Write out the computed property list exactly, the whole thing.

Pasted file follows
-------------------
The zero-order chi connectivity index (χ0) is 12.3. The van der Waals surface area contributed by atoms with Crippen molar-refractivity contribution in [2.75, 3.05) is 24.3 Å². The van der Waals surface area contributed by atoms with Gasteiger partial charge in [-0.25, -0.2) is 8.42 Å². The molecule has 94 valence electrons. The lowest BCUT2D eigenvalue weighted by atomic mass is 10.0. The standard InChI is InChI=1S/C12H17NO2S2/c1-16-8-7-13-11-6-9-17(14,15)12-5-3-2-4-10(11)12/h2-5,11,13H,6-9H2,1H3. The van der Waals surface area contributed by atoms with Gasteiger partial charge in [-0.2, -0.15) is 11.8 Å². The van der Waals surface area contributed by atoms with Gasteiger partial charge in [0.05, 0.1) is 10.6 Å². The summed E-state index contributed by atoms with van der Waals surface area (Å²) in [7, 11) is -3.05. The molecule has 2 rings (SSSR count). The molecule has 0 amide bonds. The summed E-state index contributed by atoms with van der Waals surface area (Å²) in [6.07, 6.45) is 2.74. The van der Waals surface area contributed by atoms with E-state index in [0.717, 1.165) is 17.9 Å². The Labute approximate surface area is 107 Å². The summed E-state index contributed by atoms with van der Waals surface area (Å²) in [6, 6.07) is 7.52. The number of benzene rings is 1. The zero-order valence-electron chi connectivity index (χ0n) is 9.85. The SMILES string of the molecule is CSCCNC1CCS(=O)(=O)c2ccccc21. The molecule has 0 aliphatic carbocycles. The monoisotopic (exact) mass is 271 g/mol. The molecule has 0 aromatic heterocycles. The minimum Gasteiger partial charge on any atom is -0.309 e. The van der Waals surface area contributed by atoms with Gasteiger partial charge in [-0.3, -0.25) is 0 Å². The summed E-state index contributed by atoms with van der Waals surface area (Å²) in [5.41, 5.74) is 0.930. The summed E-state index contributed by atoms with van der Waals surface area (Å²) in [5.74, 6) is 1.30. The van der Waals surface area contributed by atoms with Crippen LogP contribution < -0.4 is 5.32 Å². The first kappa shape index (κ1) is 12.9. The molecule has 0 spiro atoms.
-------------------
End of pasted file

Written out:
The zero-order chi connectivity index (χ0) is 12.3. The van der Waals surface area contributed by atoms with Crippen molar-refractivity contribution in [2.75, 3.05) is 24.3 Å². The van der Waals surface area contributed by atoms with Gasteiger partial charge in [-0.25, -0.2) is 8.42 Å². The molecule has 94 valence electrons. The lowest BCUT2D eigenvalue weighted by atomic mass is 10.0. The standard InChI is InChI=1S/C12H17NO2S2/c1-16-8-7-13-11-6-9-17(14,15)12-5-3-2-4-10(11)12/h2-5,11,13H,6-9H2,1H3. The van der Waals surface area contributed by atoms with Gasteiger partial charge in [-0.2, -0.15) is 11.8 Å². The van der Waals surface area contributed by atoms with Gasteiger partial charge in [0.05, 0.1) is 10.6 Å². The summed E-state index contributed by atoms with van der Waals surface area (Å²) in [7, 11) is -3.05. The molecule has 2 rings (SSSR count). The molecule has 0 amide bonds. The summed E-state index contributed by atoms with van der Waals surface area (Å²) in [6.07, 6.45) is 2.74. The van der Waals surface area contributed by atoms with E-state index in [0.717, 1.165) is 17.9 Å². The Labute approximate surface area is 107 Å². The summed E-state index contributed by atoms with van der Waals surface area (Å²) in [6, 6.07) is 7.52. The number of benzene rings is 1. The zero-order valence-electron chi connectivity index (χ0n) is 9.85. The SMILES string of the molecule is CSCCNC1CCS(=O)(=O)c2ccccc21. The molecule has 0 aliphatic carbocycles. The monoisotopic (exact) mass is 271 g/mol. The molecule has 0 aromatic heterocycles. The minimum Gasteiger partial charge on any atom is -0.309 e. The van der Waals surface area contributed by atoms with Gasteiger partial charge in [-0.3, -0.25) is 0 Å². The summed E-state index contributed by atoms with van der Waals surface area (Å²) in [5.41, 5.74) is 0.930. The summed E-state index contributed by atoms with van der Waals surface area (Å²) in [5.74, 6) is 1.30. The van der Waals surface area contributed by atoms with Crippen LogP contribution < -0.4 is 5.32 Å². The first kappa shape index (κ1) is 12.9. The molecule has 0 spiro atoms.